and an ardent and powerful king or was she as ambitious as her brothers and did she conspire to bring down the queen she served? how would you describe the conclusion that you come to in the course of these pages? a novelist has to come down for one view or the other and i went through the sources forensically looking for clues as to her character and there is no evidence, apart from her saying she would denigrate anne boleyn a few weeks before anne's fall, there no evidence that jane colluded in anne's fall. and i think that she was, largely as she comes across, she was a woman of principles. she had moral courage. she was devout, she was gentle, she was kind, she was also submissive. indeed, and she put up with so much and died giving henry his only male child. she did, indeed. and though the marriage seems to have been happy. i am in no doubt that henry genuinely loved her. it's interesting that
you talk about the sources because you are a historian of distinction, you are also writing fiction here. the third of your novels on the wives, obviously three more to come. do you go back to original sources for the fiction as well as for the history? yes, i do. in fact this series of novels was born out of new research i was doing. in 1991 i published a book, six wives of henry viii, and i have been updating and revising, basically re—researching and rewriting that. it is a long project. how would you describe the changes in scholarship that have come about, the new things that we know from recent scholarship? i mean, a lot of work has been done on henry viii‘s court. we understand far more on how the court was structured and how it functioned and that has a bearing on the lives on the individuals who inhabit it. but also a lot of research has been done, minute research — i have done it myself — on anne boleyn's fall, for example, and on her sister, mary boleyn...
who set her up...that sort of thing. yes, that kind of thing. but also in the detail, you can tell a different story now because we know so much more. so back to jane seymour. number three. how much did we know before and how much have you had to create from your own imagination the character that you believe is accurate? as i said, i inferred her character from what i could, from the sources but i had to create a lot for her early life. i used the skeleton framework of fact we have — we have a fragment here and a fragment there — and sort of looking retrospectively from what came later, to create her early life, because these books are about whole lives, they're not just about their periods of queenship and they are all written each from each queen's point of view, solely from that point of view. it's a fairly obvious question but an important one, i think — how do you go about trying to create the conversation that somebody like jane seymour would have? you know, her style of speech, her habits, the way she would move, the whole business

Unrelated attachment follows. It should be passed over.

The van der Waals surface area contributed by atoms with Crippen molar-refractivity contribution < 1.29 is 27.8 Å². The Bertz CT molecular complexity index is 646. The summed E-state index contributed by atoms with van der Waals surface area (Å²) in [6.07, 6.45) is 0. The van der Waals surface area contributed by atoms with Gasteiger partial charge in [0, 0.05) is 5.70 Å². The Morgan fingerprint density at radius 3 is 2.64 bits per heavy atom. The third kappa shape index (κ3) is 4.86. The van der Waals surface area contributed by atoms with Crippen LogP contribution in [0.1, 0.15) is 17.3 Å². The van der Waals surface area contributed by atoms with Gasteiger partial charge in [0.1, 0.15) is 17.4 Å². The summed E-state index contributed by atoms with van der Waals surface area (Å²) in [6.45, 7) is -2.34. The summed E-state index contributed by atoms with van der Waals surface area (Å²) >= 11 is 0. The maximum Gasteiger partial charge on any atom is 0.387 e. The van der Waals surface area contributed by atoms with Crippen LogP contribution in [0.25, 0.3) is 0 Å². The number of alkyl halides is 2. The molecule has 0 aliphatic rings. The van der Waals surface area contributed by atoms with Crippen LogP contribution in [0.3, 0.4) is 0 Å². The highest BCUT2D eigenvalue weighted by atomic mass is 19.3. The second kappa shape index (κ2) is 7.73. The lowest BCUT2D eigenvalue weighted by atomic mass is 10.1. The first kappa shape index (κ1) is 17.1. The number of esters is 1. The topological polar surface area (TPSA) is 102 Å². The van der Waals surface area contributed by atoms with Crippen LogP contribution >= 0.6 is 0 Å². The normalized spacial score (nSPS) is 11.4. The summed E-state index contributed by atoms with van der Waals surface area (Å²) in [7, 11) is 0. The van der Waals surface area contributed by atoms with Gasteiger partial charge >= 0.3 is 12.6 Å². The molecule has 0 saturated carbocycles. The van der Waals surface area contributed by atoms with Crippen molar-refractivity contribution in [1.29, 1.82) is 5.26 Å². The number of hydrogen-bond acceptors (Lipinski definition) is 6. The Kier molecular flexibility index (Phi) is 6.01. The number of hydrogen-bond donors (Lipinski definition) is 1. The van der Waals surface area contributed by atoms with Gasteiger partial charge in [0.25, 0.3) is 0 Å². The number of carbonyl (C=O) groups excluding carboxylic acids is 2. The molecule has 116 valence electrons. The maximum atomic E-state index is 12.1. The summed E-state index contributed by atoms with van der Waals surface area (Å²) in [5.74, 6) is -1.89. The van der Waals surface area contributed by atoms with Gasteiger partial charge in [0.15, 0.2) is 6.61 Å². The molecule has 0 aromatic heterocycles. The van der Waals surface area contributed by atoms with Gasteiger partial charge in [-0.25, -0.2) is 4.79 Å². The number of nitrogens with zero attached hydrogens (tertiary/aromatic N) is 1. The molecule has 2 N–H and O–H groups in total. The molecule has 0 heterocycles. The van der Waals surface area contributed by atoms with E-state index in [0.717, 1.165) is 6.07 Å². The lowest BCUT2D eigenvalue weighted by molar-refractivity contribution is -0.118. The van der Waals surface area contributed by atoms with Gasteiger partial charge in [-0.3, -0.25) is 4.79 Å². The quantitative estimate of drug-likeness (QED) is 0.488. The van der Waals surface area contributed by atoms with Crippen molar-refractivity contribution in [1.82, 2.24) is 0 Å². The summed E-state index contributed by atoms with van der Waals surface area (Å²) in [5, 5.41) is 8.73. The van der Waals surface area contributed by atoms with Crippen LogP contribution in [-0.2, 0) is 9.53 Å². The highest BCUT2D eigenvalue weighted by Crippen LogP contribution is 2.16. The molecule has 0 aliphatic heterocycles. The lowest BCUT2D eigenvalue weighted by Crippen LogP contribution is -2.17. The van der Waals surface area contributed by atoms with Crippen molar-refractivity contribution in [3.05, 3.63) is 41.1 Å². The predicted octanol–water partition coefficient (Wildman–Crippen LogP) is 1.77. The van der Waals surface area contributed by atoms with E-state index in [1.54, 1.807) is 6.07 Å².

of social interaction, at this distance in time? having studied the period for more decades that i care to remember, i'm a little bit familiar with social idioms and that kind of thing, and language... itjust comes, it's like learning a foreign language. but you also put yourself inside that person's head and that is the difference between writing fiction and writing history. how easy or difficult is it to move between the two? you have talked about the way that historical sources are important to yourfiction, just as they are obviously the foundation of the historical writing, but you have to change your whole perspective when you're writing fiction because, as you say, you are getting inside her head. which is not a legitimate way for a historian to operate. exactly. it was more difficult actually converting from writing non—fiction to fiction because, when i submitted my first text, my agent said, this is a riveting story but it's faction and you've got to come off the fence and stop being a historian and start being a novelist.